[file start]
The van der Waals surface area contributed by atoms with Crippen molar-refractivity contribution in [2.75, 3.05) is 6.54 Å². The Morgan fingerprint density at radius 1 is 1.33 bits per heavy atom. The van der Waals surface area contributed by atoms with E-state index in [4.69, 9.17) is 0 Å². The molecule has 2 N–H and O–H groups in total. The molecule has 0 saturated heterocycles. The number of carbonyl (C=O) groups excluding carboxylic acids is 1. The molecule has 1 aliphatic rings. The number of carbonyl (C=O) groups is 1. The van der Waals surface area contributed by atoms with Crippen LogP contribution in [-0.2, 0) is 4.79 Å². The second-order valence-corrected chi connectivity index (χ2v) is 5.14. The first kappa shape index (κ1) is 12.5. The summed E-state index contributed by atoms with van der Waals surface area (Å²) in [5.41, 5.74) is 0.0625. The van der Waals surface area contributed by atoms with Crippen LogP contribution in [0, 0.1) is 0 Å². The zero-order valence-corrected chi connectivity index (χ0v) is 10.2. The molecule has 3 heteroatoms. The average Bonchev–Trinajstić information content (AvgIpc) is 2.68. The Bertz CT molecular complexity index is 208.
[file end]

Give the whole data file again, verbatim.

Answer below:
The van der Waals surface area contributed by atoms with Crippen molar-refractivity contribution in [2.75, 3.05) is 6.54 Å². The Morgan fingerprint density at radius 1 is 1.33 bits per heavy atom. The van der Waals surface area contributed by atoms with E-state index in [4.69, 9.17) is 0 Å². The molecule has 2 N–H and O–H groups in total. The molecule has 0 saturated heterocycles. The number of carbonyl (C=O) groups excluding carboxylic acids is 1. The molecule has 1 aliphatic rings. The number of carbonyl (C=O) groups is 1. The van der Waals surface area contributed by atoms with Crippen LogP contribution in [-0.2, 0) is 4.79 Å². The second-order valence-corrected chi connectivity index (χ2v) is 5.14. The first kappa shape index (κ1) is 12.5. The summed E-state index contributed by atoms with van der Waals surface area (Å²) in [5.41, 5.74) is 0.0625. The van der Waals surface area contributed by atoms with Crippen LogP contribution in [0, 0.1) is 0 Å². The zero-order valence-corrected chi connectivity index (χ0v) is 10.2. The molecule has 3 heteroatoms. The average Bonchev–Trinajstić information content (AvgIpc) is 2.68. The Bertz CT molecular complexity index is 208.